Physiological Basis of Sleep and Wakefulness

Introduction

Knowledge about the physiological basis of sleep has increased rapidly over the last few years. It is now recognized to be a highly complex and heterogeneous state, which is intimately connected with the state of wakefulness. There is a dynamic balance between the processes controlling both these states, which is complex and has important implications for many sleep disorders.

Functions of sleep

The functions of sleep are still uncertain, but NREM and REM sleep almost certainly have different functions. Sleep is in many ways a vulnerable state, because of the reduced awareness and responsiveness to the environment, but it has been highly conserved during evolution suggesting that it has a survival advantage. The proposed functions for sleep fall into the following categories.

Biochemical

Several anabolic hormones, such as growth hormone, are secreted primarily during sleep, whereas catabolic hormones, such as cortisol, are produced mainly during wakefulness. The metabolic rate slows during NREM sleep, in which energy is conserved, the body temperature falls, and protein synthesis and other anabolic processes are accentuated.

Wakefulness may also have important biochemical effects on neurones which are compensated for by sleep. During wakefulness neuronal glucose utilization is more rapid, and intracellular stores of glyco-gen within astrocytes are consumed. This process is reversed during sleep so that glucose can be available for neuronal activity and to enable normal metabolic functioning during the next episode of wakefulness. Replenishment of other metabolites or removal of oxygen free radicals during NREM sleep may also be important.

Physiological

Sleep has been considered to be a restorative or a recovery phase, or to prepare the organism physiologically for the next phase of wakefulness. Cell division is most rapid during NREM sleep, at which time protein synthesis is increased. Sleep also has important effects on the immune system and is itself influenced by, for instance, cytokines which are an integral component of immunity. Energy is conserved during sleep, but this is only between 100 and 200 calories per night and is probably of little significance.

Neurological

Synchronization of cortical activity during NREM sleep may in some way coordinate cortical networks. The prefrontal cortex is inactive during NREM sleep as well as REM sleep, and this may also have some benefit.

REM sleep may have a neurodevelopmental role. It is most prolonged in mammals whose offspring are least mature at birth, and in neonates and young children. The ability to form new neurones (neurogenesis) slows early in life and new behaviour patterns are mainly due to the development of neural networks. During REM sleep the cerebral cortex is open to sensory inputs and makes loose associations which are not possible during wakefulness. The basal ganglia are also active so that behavioural patterns that are essential for survival can be developed without them being manifested by motor activity. The REM sleep processing and integration of newly acquired information into existing neural templates enables future responses to also reflect the previous experience of the individual and the inherited potential [1]. These are given an emotional charge through the activity of the limbic system.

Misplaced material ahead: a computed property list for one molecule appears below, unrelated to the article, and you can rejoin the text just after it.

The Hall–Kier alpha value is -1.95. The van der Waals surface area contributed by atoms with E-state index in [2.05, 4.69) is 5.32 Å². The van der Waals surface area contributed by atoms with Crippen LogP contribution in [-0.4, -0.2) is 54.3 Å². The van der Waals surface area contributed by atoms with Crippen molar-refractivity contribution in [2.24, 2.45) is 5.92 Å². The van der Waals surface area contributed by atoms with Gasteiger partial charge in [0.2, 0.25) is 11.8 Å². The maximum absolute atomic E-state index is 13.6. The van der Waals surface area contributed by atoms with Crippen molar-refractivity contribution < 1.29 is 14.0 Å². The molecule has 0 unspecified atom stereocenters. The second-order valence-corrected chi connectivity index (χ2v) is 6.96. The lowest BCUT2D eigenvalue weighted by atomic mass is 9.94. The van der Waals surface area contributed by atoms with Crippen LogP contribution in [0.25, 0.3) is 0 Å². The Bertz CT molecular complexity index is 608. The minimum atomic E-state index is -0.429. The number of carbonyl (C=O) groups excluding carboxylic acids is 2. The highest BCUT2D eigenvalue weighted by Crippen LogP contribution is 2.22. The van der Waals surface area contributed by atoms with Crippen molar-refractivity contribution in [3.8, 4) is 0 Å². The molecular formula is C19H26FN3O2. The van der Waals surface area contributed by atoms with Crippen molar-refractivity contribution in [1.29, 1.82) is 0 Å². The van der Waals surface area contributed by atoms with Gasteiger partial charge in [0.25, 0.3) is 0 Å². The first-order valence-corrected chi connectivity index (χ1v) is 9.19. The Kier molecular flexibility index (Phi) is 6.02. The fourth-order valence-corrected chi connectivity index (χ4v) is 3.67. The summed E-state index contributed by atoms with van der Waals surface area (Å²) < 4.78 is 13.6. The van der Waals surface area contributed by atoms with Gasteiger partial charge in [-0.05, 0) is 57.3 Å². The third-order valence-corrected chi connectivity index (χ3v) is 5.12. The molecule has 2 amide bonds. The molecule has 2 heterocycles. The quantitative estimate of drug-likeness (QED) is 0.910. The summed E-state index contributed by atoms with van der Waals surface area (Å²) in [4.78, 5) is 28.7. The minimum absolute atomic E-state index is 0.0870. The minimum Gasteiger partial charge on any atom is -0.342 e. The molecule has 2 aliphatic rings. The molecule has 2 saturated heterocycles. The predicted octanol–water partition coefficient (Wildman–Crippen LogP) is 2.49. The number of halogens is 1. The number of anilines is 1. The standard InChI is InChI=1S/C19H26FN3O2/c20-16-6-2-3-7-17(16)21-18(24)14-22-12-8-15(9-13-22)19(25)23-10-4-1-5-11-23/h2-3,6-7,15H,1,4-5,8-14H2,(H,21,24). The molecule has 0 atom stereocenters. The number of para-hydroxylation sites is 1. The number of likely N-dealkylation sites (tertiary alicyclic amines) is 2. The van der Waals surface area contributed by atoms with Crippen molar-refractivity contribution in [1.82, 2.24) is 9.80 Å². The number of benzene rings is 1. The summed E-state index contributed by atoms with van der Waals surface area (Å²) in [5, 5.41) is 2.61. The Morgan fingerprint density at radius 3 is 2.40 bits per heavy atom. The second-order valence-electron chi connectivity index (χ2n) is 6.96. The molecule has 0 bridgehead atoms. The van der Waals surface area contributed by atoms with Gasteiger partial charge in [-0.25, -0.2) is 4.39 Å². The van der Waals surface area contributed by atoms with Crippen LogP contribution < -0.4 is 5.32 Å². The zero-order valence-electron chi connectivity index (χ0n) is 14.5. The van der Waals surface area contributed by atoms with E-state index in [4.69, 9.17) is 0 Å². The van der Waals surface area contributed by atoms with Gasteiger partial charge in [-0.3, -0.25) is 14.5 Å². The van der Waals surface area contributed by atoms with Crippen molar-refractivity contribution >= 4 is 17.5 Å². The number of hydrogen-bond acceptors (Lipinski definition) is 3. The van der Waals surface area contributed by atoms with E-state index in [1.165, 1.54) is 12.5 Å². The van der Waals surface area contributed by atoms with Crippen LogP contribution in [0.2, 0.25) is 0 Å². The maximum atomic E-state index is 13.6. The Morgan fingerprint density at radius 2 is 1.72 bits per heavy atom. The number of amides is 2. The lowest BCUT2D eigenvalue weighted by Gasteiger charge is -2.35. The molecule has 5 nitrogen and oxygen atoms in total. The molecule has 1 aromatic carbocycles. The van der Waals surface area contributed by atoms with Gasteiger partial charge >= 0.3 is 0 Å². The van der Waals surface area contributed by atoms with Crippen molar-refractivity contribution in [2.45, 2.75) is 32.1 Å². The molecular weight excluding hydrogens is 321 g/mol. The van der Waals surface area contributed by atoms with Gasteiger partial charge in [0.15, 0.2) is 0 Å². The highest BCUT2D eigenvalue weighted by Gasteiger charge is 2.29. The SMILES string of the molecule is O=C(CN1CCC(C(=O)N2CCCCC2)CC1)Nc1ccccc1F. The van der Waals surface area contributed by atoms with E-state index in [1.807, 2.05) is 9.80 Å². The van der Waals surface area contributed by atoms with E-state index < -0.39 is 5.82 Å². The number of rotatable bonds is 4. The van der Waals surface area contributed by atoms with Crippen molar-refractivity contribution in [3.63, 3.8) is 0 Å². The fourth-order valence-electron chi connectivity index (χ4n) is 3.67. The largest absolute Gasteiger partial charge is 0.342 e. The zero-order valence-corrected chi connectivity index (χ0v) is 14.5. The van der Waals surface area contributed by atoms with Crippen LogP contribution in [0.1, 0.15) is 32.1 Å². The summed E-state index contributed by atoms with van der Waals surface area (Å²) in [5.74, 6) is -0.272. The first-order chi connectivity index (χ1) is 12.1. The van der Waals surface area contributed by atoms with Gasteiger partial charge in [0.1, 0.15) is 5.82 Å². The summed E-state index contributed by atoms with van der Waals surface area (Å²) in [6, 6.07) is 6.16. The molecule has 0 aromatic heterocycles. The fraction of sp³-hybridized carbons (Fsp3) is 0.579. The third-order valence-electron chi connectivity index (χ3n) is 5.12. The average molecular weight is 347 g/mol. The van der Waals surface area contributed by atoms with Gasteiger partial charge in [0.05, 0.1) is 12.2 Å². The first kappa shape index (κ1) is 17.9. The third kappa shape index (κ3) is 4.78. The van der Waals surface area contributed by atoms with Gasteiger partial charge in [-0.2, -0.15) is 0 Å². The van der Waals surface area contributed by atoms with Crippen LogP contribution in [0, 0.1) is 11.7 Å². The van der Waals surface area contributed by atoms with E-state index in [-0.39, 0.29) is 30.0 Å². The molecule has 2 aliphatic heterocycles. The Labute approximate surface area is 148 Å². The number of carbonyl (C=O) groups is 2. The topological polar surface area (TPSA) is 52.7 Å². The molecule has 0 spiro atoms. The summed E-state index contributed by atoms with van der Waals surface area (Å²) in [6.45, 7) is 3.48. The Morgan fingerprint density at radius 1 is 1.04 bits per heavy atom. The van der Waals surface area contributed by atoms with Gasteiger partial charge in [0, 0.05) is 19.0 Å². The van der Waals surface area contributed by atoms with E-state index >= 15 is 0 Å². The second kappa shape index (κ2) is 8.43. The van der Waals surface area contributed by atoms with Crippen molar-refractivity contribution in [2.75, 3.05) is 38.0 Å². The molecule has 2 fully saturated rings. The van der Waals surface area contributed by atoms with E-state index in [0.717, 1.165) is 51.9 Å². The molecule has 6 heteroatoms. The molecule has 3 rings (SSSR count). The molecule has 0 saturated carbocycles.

Psychological

Both NREM and REM sleep appear to be involved in consolidation of memory, but they almost certainly have different influences on this. Acquisition of new information during sleep is extremely limited, but consolidation or maintenance of memory from experiences during the previous day is considerable [2]. Learning of visually acquired information is improved during the first night of sleep, and sleep deprivation on this night impairs recall of information. Retention is best if stages 3 and 4 NREM sleep in the first 2 h of the night are followed by REM sleep in the last 25% of the night. The sequence of NREM and REM sleep appears to be important.

Learning of motor sequences improves during the first night of sleep and appears to be dependent particularly on stage 2 NREM sleep later in the night, during which individual components of the learnt sequence can be integrated, particularly the most complex parts.

Recall of cognitive procedures is better if there is a sequence of NREM and then REM sleep, but declarative memory appears not to require REM sleep [3]. Probabilistic learning, in which associations are made according to the likelihood of events being related, improves after sleep on the first night after the experience. Declarative memory during sleep may be related to spindle activity in stage 2 NREM sleep [4].

Dreams are a manifestation of the underlying cerebral activity and reflect the loose mental associations of REM sleep which enable new neuronal networks to be formed, probably promoting creative mental activity and improving problem-solving ability. At sleep onset explicit images of the day's events are often recalled if the subject is awoken during stage 1 NREM sleep, but as the REM sleep episodes progress during the night these become incorporated into associative networks and are less readily recognizable. This creative activity of REM sleep complements its function in memory consolidation.

Social

In non-developed societies it is usual for some members of a group to be awake while others are sleeping in order to afford protection for the group. The rapid reversibility of sleep to the waking state in response to significant stimuli also gives protection against adverse environmental events.

Non-rapid eye movement (NREM) sleep

Neurophysiology

The thalamocortical pathways synchronize cortical activity, particularly during the deeper stages of NREM sleep. The cortex is in effect removed from the influence of ascending sensory input by the thalamic 'gate' and also by reduction in the activity of the ascending reticular activating system. This disconnection contrasts with wakefulness and REM sleep (Table 2.1).